John and Sandy entered the hut as Numah and Tucker fearfully withdrew. Marta, having fought long and hard on behalf of the boy’s welfare, fell into the waiting arms of Sandy, and let herself sob with frustration. “We’ve got to do something, Sandy. He won’t even listen.”
“We’ll do something. Don’t worry,” Sandy replied.
John kicked at the dust and pretended to look at something on the ground.
“I’m sorry, John, I didn’t mean to lose control in front of you. I’m just frustrated,” said Marta.
Marta saw the witch doctor snicker, then continue with a professional but I-know-what-I’m-doing, and-you’re-too-simple-to-¬recognize-greatness attitude.
“Don’t worry, Marta, I understand what you have been through. I’ve been through less frustrating situations, but didn’t handle them nearly as well as you are this one. At least the doctor is still standing.” Sandy laughed.
“Don’t get me wrong. I haven’t ruled out violence.” Marta allowed a chuckled.
Marta saw recognition in Mewpa’s eyes. He often referred to Sandy as the white medicine lady, having been present on many occasions as she looked into the eyes, ears, and mouth of Marta. This woman had the power to gaze into the inner soul of a person. Very powerful medicine to him, and she possessed a skill that made her a very worthy adversary.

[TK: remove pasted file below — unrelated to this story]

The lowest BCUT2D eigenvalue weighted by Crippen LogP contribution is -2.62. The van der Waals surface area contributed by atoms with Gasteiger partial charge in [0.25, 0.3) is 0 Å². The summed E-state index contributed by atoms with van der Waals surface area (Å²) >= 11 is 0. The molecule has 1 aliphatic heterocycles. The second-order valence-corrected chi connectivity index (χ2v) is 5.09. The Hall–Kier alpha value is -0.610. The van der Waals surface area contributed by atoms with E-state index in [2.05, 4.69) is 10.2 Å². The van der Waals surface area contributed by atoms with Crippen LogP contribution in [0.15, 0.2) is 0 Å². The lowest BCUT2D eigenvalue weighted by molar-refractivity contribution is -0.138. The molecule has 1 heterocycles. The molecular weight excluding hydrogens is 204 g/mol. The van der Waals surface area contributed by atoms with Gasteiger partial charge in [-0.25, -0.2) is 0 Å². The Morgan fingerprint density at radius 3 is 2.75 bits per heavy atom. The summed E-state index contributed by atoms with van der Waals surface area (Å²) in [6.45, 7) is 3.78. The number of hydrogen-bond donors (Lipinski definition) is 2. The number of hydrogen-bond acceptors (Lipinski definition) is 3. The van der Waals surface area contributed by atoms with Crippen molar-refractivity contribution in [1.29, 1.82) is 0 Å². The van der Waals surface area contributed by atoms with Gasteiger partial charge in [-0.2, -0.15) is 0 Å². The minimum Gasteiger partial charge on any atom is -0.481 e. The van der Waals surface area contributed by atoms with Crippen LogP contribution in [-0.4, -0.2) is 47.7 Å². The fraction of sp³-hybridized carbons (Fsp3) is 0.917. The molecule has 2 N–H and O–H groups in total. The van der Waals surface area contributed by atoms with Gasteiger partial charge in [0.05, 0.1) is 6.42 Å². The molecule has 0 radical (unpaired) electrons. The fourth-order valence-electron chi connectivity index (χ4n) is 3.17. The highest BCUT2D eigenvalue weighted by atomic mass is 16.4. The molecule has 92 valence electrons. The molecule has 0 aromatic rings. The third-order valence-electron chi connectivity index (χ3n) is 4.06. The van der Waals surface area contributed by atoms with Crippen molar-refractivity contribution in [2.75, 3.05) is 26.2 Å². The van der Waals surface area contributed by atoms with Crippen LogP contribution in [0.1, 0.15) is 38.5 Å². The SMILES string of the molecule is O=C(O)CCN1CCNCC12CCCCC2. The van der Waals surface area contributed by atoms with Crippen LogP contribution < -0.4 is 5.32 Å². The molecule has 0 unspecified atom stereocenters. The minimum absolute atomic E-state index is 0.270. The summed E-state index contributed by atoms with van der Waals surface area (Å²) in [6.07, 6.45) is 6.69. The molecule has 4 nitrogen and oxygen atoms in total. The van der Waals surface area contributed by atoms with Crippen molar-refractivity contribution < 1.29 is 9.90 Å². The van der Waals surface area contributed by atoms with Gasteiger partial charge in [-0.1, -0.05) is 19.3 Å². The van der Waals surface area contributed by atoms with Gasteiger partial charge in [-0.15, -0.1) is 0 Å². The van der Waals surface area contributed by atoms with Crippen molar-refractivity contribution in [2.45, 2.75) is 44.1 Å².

Marta hoped Sandy would take charge of the situation. Marta could reason and that was to no avail, and John could only aggravate the situation. By taking Marta’s side, they could very easily cause the village to choose loyalties. Not a situation to get in the middle of, for it could only cause hardships for missionaries throughout the region. Sandy was the best hope; diplomatically speaking.
“Marta, please translate to the medicine man. I think I can solve this on a nurse to doctor professional basis,” Sandy said.
“I’ll do whatever I can – anything to change his mind.” Marta wiped her eyes.
“You have worked so hard to heal this ill boy. You have spent many hours, tirelessly struggling to end his affliction, as any caring doctor or parent would. You have treated him with the utmost respect, dignity, and all the power that you possess,” Sandy began.
Marta was grateful that Sandy took a few breaks to allow her to translate. “Yet he grows weaker in spite of your excellent care. His sickness is too strong.”
The ceremony came to a gradual halt as the medicine man seemed to struggle with something within. It seemed as if Sandy’s words finally began to sink in.
“What do you expect me to do?” Mewpa asked.
“I have something called antibiotics. It is good medicine that will kill the fever and infection. If you will allow me to give this to the boy today, his fever may be gone before the sun goes down. If his fever is gone by tonight, John can fly him out and his bone can be repaired properly. If we don’t, he could die,” Sandy said.
“I will let you work on him, but approve everything with me,” Mewpa replied.
Jeffrey W. Bennett, ISP is an author of non-fiction books, novels and periodicals.